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Create beautiful garden spaces with ponds and water features

How to build garden ponds and water features
A medium size pond with large stones around the water’s edge makes an attracting and long lasting feature, great for wildlife and fish

For those with space to embrace, building ponds and water features adds magic to the garden, the sound of running water on a warm summer’s day brings quintessential stress relief and tranquility. For those with a creative streak, building them is also great fun too and it’s easier than you may think if you follow our straight forward principles.

Pre-planning and excavation

It is helpful before you start to draw a plan of what you are trying to achieve, measuring the size, depth and the ledges for planting areas. You also need to know the size of the pond liner and the geotextile underlay you will need. You will want a good quality pond liner and they are not cheap.

As a guide, an 8m – 4m pond with a maximum depth of 1.5m will require a pond liner with a minimum size of 12m x 8 and will hold about 50,000 litres of water. In the UK, a liner that size will cost you around £200 and it is always better to get the thickest and highest quality liner rather than trying to economise. Likewise, you will want a high quality geotextile underlay to protect your liner from root and stone punctures.

It is always helpful to get a liner that is slightly bigger than you will need, particularly if you are considering adding a waterfall, so you can calculate the size of the pond and the liner needed for the waterfall at the same time.

If you want fish in your pond, you should consider a deeper solution, larger fish prefer deeper water and in any event you will need to make provision for when the water freezes, we recommend your pond depth being at least 1 metre at the deepest point.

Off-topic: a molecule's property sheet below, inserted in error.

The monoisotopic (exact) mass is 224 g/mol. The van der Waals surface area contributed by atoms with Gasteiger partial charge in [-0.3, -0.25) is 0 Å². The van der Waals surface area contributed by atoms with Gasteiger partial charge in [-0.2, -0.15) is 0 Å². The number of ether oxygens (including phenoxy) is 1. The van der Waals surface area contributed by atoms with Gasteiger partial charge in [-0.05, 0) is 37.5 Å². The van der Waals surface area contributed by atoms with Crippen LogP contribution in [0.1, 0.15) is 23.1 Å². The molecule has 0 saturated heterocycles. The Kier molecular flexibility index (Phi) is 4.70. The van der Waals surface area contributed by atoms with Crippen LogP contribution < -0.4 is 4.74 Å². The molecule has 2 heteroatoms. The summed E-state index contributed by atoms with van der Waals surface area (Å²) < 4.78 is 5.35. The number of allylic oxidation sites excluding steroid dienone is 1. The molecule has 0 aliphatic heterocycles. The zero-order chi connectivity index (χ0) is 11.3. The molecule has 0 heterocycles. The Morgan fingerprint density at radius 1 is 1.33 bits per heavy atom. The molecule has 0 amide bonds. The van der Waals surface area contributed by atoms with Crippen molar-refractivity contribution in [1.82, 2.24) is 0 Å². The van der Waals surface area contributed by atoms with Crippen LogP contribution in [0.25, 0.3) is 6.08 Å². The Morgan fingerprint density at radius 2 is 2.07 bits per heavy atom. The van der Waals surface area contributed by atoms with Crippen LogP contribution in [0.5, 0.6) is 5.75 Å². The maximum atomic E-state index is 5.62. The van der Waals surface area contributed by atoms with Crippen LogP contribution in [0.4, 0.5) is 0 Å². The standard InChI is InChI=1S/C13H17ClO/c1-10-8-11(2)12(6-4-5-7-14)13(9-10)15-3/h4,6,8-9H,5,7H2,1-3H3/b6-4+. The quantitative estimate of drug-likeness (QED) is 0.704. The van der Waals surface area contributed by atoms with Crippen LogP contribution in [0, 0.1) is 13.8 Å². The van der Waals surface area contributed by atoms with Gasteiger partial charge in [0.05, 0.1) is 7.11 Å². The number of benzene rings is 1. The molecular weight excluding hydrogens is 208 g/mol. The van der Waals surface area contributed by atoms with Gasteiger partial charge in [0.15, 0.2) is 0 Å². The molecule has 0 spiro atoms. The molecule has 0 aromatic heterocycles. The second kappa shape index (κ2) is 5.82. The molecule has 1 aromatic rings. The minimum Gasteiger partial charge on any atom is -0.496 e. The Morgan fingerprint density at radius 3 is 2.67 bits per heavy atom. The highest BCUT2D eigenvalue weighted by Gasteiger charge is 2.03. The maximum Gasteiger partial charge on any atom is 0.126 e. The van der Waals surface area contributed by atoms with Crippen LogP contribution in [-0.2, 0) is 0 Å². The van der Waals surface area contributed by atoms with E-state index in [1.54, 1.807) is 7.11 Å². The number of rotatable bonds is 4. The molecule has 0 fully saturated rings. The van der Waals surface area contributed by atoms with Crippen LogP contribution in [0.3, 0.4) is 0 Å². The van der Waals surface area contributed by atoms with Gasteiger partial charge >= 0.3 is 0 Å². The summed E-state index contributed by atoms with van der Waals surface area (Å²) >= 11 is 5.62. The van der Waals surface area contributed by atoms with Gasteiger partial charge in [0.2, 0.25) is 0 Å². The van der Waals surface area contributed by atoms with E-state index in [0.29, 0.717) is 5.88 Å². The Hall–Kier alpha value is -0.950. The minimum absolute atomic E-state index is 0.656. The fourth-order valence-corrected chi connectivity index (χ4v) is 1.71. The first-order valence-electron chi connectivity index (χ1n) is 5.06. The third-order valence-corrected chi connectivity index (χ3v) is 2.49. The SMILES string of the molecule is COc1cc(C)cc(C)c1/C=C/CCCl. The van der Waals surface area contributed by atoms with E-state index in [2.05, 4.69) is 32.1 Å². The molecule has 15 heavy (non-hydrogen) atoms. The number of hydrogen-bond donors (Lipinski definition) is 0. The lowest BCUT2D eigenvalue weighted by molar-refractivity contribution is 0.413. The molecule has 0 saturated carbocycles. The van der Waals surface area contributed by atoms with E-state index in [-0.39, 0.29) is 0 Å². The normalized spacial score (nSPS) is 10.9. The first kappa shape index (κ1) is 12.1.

D.I.Y pond ideas.  How to make a garden pond.  Digging a garden pond.  Ponds and water features
Using a machine to do the bulk of the work provides great enjoyment for the man of the house. The final preparations can then be completed by hand. On the left is a well prepared pond almost ready for the geotextile underlay and the pond liner. The spoil to the rear of the pond is being used to form the waterfall feature

Whilst a small pond can be dug easy enough by hand, by far the easiest way is to bring in a mini excavator. You can hire one for around £60 per day in most places in the UK. You will want the sides of your pond to be between 60 – 70 degree slopes all the way around, rather than vertical 90 degree drops. Large ponds tend to have more gently sloping sides, at 35 – 45 degrees.


Depending on the size of your hole, we recommend a dumpy 1,000KG bag of sand, you can always use what’s left for the concrete needed to construct your waterfall and to secure the large stones needed around your rockery feature and marginal stones. Once you have finished digging, remove all large stones and cut and tree roots back as far away from the hole as possible. Use the sand to infill any areas needed to make the edges of your pond smooth, then you are ready to install the underlay. A good quality geotextile underlay is a worthwhile investment. Lay the underlay in your pond and ensure that you have at least 30cm spare all the way around after you have pushed the underlay to the bottom of the pond and all around the sides.

Water is always level

The shape or size of the pond is immaterial, the most important part is to get the levels right, there’s nothing worse than an exposed pond liner or one side higher than the other, so, make sure the ground is level all the way around your pond site once excavation is complete and you can’t go wrong. The easiest way to do this is to use a plumb line, or to with scaffold boards and a spirit level, checking the level from left to right and front to back.

Are you going to build a waterfall?

Pond design.  How to make a pond and waterfall. Pond waterfall design.  How to make a small pond.  Ponds and water features